This process is much like reading, writing, and erasing a single bit of information in a computer memory. It is the proteins that perform these operations that are found to be shared by choanoflagellates and most metazoa.
Animals depend on tyrosine phosphorylation to conduct a number of important communications between their cells, including immune system responses, hormone system stimulation and other crucial functions. These phospho-tyrosine signaling pathways utilize a three-part system of molecular components to make these communications possible.

Tyrosine kinases (TyrK) 'write' messages between cells by adding phospho-tyrosine modifications, protein tyrosine phosphatases (PTP) are molecules that modify or 'erase' these modifications, and Src Homology 2 (SH2) molecules 'read' these modifications so the recipient cell gets the message.

What is intriguing is that all three of these signaling proteins are found in choanoflagellates in significant amounts. Although the proteins exist in other single-celled organisms, they aren't found together or in the same amounts as they are in choanoflagellates. This is the sort of thing that makes a researcher think, "Hmmm, that's strange. Wonder what's up with that?"
The researchers conclude that the presence of the full three-component signaling system may have played a role in the development of metazoan organisms whose cells could communicate with each other in complex ways.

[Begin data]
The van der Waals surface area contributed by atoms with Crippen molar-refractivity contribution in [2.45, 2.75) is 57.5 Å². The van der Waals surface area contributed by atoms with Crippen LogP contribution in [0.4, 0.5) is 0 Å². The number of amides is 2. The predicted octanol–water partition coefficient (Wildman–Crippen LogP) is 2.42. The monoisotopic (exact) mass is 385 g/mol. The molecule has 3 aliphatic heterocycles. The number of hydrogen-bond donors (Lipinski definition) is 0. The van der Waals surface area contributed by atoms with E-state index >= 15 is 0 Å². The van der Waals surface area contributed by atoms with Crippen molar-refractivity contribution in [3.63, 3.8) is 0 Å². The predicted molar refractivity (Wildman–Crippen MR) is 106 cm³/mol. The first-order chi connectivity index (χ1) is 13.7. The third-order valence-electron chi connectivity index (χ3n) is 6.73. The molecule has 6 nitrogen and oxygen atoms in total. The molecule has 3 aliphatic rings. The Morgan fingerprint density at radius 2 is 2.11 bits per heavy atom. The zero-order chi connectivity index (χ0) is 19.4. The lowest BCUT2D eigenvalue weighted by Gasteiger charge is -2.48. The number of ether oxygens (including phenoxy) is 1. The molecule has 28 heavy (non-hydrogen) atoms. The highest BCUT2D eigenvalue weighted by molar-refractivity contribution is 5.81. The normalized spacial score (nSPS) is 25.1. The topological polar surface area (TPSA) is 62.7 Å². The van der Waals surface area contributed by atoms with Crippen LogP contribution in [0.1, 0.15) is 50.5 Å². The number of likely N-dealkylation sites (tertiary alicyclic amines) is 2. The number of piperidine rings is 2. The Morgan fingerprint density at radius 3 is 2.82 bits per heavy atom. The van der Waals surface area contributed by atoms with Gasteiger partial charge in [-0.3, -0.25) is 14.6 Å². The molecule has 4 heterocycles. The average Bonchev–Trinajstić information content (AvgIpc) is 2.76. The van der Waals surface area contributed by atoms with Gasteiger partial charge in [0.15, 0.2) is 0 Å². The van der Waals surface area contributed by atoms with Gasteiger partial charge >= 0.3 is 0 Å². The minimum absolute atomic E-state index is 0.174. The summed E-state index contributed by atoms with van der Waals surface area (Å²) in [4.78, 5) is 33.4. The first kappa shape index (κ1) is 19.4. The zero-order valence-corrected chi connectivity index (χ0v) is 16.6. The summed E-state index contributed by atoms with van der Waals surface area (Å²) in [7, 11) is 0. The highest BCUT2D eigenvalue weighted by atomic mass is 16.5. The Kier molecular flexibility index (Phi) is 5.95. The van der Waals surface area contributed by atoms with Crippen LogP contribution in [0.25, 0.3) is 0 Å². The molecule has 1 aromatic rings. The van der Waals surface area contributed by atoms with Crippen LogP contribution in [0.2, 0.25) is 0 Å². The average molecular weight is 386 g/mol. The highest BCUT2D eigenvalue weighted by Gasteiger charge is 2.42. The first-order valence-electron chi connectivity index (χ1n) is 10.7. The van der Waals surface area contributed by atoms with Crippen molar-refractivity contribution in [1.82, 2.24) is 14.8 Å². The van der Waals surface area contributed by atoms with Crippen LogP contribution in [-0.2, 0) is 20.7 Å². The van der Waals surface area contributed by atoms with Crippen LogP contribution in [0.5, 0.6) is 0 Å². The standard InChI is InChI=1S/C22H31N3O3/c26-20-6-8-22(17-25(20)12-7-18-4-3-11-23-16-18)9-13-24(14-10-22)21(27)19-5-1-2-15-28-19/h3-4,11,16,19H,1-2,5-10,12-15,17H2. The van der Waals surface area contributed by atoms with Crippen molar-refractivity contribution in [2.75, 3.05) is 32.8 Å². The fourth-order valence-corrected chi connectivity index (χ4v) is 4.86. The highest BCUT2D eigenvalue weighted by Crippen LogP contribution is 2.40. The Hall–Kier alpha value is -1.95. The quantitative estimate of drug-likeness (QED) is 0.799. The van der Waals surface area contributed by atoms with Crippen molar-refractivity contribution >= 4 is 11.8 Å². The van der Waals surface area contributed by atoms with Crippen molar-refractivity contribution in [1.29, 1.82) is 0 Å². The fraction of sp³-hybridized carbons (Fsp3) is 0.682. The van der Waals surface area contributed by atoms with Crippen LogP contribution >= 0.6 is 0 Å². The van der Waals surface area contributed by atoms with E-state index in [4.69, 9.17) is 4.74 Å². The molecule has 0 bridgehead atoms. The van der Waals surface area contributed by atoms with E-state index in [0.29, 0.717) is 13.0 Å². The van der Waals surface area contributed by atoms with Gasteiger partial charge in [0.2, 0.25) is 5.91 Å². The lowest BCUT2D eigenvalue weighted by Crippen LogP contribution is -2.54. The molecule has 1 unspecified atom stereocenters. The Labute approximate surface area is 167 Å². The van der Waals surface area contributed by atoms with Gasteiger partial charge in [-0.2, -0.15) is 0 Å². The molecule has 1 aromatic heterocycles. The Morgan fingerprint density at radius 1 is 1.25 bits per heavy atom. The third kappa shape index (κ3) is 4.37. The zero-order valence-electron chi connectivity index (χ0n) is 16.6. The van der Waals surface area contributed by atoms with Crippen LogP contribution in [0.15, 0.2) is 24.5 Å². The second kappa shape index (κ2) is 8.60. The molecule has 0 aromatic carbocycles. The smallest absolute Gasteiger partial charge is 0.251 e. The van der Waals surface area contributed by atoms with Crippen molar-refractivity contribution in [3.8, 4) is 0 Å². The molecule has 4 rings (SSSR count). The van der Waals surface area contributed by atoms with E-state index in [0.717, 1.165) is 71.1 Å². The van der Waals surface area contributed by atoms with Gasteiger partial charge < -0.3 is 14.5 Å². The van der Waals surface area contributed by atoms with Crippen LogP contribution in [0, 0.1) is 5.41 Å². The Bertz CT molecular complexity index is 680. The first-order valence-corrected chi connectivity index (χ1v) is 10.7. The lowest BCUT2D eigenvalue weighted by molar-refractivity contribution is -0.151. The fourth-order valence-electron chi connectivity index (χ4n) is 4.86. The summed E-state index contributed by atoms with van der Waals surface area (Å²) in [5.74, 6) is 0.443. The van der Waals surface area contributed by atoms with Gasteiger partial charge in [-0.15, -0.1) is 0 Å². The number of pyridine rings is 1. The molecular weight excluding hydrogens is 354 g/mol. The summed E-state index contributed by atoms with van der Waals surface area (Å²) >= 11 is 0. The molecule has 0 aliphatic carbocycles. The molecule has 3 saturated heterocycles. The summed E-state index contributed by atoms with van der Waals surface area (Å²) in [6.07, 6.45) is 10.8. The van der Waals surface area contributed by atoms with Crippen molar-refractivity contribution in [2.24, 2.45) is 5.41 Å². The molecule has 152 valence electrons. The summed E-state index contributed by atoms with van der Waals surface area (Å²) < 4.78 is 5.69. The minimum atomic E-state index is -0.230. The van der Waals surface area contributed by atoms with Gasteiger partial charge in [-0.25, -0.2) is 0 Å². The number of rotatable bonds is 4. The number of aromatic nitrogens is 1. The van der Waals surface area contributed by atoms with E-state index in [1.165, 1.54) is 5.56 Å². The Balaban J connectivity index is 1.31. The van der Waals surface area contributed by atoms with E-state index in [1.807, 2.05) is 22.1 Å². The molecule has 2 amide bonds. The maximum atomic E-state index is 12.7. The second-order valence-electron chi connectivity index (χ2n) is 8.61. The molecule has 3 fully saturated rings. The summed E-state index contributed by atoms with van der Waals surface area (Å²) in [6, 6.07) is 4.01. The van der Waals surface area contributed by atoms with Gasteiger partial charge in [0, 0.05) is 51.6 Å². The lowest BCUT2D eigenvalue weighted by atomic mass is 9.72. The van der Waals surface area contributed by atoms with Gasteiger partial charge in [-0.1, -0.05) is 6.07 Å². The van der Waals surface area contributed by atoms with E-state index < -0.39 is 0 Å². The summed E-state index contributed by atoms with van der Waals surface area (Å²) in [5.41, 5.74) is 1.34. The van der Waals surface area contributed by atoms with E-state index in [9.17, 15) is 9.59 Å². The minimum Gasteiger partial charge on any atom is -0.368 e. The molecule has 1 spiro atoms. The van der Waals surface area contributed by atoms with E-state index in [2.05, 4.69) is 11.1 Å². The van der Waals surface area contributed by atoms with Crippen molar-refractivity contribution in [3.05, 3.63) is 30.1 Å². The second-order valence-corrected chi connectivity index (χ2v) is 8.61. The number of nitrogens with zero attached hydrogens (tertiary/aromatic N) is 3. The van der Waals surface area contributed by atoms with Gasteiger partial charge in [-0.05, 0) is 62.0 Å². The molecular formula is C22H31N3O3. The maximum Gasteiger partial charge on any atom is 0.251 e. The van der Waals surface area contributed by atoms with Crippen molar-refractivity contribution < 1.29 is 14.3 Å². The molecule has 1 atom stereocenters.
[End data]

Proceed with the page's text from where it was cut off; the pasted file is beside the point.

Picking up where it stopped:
It would be interesting to find out whether choanoflagellates actually use the proteins to communicate among themselves, and if so, for what purposes. But those are questions that remain to be answered.

Further reading:

The genome of the choanoflagellate Monosiga brevicollis and the origin of metazoans – an earlier (2/08) journal article on the choanoflagellate genome, and possible links to metazoa (sub. rqd. for full access)

The Premetazoan Ancestry of Cadherins – companion research article to the preceding, from Science, 2/15/08 (sub. rqd. for full access)

Genome Of Marine Organism Tells Of Humans' Unicellular Ancestors (2/14/08) – press release that describes the preceding research

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Anonymous Anonymous said...

Oddly enough there is a similar but more detailed analysis of the same pathways in another recent PNAS paper (Manning et al). From that it seems as though this mechanism is quite old, it's just that the tyrosine kinase part was done by related but distinct class of kinases, and that these were subsumed by 'modern' tyrosine kinases in both animals and choanoflagellates. So the fact that tyrosine kinases were invented a little earlier that animals is nothing new (it was covered in the genome paper and by King and Carroll several years ago), but the amazing thing is that the system is so elaborate in choanoflagellates, yet the evolutionary history of these genes is so distinct, maybe they have something to tell us. There's some more detail at the Kinase.Com portal.

7/14/2008 08:40:00 AM